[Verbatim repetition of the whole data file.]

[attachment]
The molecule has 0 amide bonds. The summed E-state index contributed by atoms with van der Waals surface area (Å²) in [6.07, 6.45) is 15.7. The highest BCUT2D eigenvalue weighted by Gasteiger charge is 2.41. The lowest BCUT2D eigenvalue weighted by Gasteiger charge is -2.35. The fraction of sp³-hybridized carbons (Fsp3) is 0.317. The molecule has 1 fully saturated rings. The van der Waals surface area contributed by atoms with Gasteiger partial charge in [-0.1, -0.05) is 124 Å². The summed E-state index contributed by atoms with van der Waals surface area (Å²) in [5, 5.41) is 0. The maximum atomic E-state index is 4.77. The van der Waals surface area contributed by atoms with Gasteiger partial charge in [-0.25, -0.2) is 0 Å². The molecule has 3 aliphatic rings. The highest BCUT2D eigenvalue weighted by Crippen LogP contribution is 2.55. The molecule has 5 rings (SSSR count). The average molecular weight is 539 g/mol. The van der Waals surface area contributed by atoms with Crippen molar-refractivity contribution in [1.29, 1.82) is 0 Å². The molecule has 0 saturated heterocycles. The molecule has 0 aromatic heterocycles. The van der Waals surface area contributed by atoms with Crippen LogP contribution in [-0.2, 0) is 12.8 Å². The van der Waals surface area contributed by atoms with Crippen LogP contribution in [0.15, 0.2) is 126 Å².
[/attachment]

The molecule has 0 amide bonds. The summed E-state index contributed by atoms with van der Waals surface area (Å²) in [6.07, 6.45) is 15.7. The highest BCUT2D eigenvalue weighted by Gasteiger charge is 2.41. The lowest BCUT2D eigenvalue weighted by Gasteiger charge is -2.35. The fraction of sp³-hybridized carbons (Fsp3) is 0.317. The molecule has 1 fully saturated rings. The van der Waals surface area contributed by atoms with Gasteiger partial charge in [-0.1, -0.05) is 124 Å². The summed E-state index contributed by atoms with van der Waals surface area (Å²) in [5, 5.41) is 0. The maximum atomic E-state index is 4.77. The van der Waals surface area contributed by atoms with Gasteiger partial charge in [-0.25, -0.2) is 0 Å². The molecule has 3 aliphatic rings. The highest BCUT2D eigenvalue weighted by Crippen LogP contribution is 2.55. The molecule has 5 rings (SSSR count). The average molecular weight is 539 g/mol. The van der Waals surface area contributed by atoms with Crippen molar-refractivity contribution in [1.29, 1.82) is 0 Å². The molecule has 0 saturated heterocycles. The molecule has 0 aromatic heterocycles. The van der Waals surface area contributed by atoms with Crippen LogP contribution in [-0.2, 0) is 12.8 Å². The van der Waals surface area contributed by atoms with Crippen LogP contribution in [0.15, 0.2) is 126 Å².